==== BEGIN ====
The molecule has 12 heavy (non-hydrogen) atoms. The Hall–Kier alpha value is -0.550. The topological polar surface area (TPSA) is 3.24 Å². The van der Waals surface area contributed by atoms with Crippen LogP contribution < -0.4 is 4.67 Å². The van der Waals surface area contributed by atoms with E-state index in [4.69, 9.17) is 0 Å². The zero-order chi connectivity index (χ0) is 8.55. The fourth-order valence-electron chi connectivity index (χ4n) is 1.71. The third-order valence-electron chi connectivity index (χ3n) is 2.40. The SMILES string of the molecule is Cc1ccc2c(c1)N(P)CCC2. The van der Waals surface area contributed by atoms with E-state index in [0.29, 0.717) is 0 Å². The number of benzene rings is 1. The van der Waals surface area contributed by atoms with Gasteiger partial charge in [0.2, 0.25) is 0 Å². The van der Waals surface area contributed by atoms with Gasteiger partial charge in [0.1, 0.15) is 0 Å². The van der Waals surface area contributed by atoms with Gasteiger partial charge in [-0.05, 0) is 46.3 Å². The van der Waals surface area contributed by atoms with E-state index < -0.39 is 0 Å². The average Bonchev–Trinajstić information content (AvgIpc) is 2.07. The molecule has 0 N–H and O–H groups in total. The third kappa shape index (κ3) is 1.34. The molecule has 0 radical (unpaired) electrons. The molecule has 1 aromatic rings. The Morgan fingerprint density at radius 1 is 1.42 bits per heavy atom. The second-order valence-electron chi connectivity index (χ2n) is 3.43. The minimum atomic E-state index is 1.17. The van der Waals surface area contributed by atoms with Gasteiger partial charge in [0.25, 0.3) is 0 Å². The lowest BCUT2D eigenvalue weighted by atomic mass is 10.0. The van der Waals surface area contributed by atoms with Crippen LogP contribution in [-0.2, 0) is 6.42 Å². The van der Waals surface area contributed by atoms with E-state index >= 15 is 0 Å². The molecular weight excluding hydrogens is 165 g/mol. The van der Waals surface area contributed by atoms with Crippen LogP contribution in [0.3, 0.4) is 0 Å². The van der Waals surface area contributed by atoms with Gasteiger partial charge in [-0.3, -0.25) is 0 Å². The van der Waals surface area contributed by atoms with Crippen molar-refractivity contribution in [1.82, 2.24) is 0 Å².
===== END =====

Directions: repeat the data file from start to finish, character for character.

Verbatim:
The molecule has 12 heavy (non-hydrogen) atoms. The Hall–Kier alpha value is -0.550. The topological polar surface area (TPSA) is 3.24 Å². The van der Waals surface area contributed by atoms with Crippen LogP contribution < -0.4 is 4.67 Å². The van der Waals surface area contributed by atoms with E-state index in [4.69, 9.17) is 0 Å². The zero-order chi connectivity index (χ0) is 8.55. The fourth-order valence-electron chi connectivity index (χ4n) is 1.71. The third-order valence-electron chi connectivity index (χ3n) is 2.40. The SMILES string of the molecule is Cc1ccc2c(c1)N(P)CCC2. The van der Waals surface area contributed by atoms with E-state index in [0.29, 0.717) is 0 Å². The number of benzene rings is 1. The van der Waals surface area contributed by atoms with Gasteiger partial charge in [0.2, 0.25) is 0 Å². The van der Waals surface area contributed by atoms with Gasteiger partial charge in [0.1, 0.15) is 0 Å². The van der Waals surface area contributed by atoms with Gasteiger partial charge in [-0.05, 0) is 46.3 Å². The van der Waals surface area contributed by atoms with E-state index < -0.39 is 0 Å². The average Bonchev–Trinajstić information content (AvgIpc) is 2.07. The molecule has 0 N–H and O–H groups in total. The third kappa shape index (κ3) is 1.34. The molecule has 0 radical (unpaired) electrons. The molecule has 1 aromatic rings. The Morgan fingerprint density at radius 1 is 1.42 bits per heavy atom. The second-order valence-electron chi connectivity index (χ2n) is 3.43. The minimum atomic E-state index is 1.17. The van der Waals surface area contributed by atoms with Gasteiger partial charge in [0.25, 0.3) is 0 Å². The lowest BCUT2D eigenvalue weighted by atomic mass is 10.0. The van der Waals surface area contributed by atoms with Crippen LogP contribution in [-0.2, 0) is 6.42 Å². The van der Waals surface area contributed by atoms with E-state index >= 15 is 0 Å². The molecular weight excluding hydrogens is 165 g/mol. The van der Waals surface area contributed by atoms with Crippen LogP contribution in [0.3, 0.4) is 0 Å². The van der Waals surface area contributed by atoms with Gasteiger partial charge in [-0.3, -0.25) is 0 Å². The van der Waals surface area contributed by atoms with Crippen molar-refractivity contribution in [1.82, 2.24) is 0 Å².